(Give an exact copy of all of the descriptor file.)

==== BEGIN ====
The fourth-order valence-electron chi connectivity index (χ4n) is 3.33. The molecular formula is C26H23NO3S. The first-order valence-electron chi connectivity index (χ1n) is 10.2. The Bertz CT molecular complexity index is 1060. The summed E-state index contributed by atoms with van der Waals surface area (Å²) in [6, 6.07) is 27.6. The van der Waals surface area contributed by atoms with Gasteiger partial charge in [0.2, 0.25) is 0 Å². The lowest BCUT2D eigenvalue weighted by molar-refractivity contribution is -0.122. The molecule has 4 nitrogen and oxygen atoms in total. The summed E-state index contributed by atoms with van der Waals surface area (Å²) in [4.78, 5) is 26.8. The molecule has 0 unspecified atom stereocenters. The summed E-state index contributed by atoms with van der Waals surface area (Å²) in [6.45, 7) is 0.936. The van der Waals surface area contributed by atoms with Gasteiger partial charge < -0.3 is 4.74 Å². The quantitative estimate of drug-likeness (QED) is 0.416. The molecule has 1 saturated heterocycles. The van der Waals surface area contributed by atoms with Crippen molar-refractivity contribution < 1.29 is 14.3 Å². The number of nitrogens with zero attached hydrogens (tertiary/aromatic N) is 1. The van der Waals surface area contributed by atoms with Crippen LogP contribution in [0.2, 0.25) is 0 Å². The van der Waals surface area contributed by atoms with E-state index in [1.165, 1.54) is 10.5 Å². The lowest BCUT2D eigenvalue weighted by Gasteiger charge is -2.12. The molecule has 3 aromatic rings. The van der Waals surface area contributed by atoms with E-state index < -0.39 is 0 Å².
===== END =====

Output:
The fourth-order valence-electron chi connectivity index (χ4n) is 3.33. The molecular formula is C26H23NO3S. The first-order valence-electron chi connectivity index (χ1n) is 10.2. The Bertz CT molecular complexity index is 1060. The summed E-state index contributed by atoms with van der Waals surface area (Å²) in [6, 6.07) is 27.6. The van der Waals surface area contributed by atoms with Gasteiger partial charge in [0.2, 0.25) is 0 Å². The lowest BCUT2D eigenvalue weighted by molar-refractivity contribution is -0.122. The molecule has 4 nitrogen and oxygen atoms in total. The summed E-state index contributed by atoms with van der Waals surface area (Å²) in [4.78, 5) is 26.8. The molecule has 0 unspecified atom stereocenters. The summed E-state index contributed by atoms with van der Waals surface area (Å²) in [6.45, 7) is 0.936. The van der Waals surface area contributed by atoms with Gasteiger partial charge < -0.3 is 4.74 Å². The quantitative estimate of drug-likeness (QED) is 0.416. The molecule has 1 saturated heterocycles. The van der Waals surface area contributed by atoms with Crippen molar-refractivity contribution < 1.29 is 14.3 Å². The number of nitrogens with zero attached hydrogens (tertiary/aromatic N) is 1. The van der Waals surface area contributed by atoms with Crippen LogP contribution in [0.2, 0.25) is 0 Å². The van der Waals surface area contributed by atoms with E-state index in [1.165, 1.54) is 10.5 Å². The lowest BCUT2D eigenvalue weighted by Gasteiger charge is -2.12. The molecule has 3 aromatic rings. The van der Waals surface area contributed by atoms with E-state index < -0.39 is 0 Å².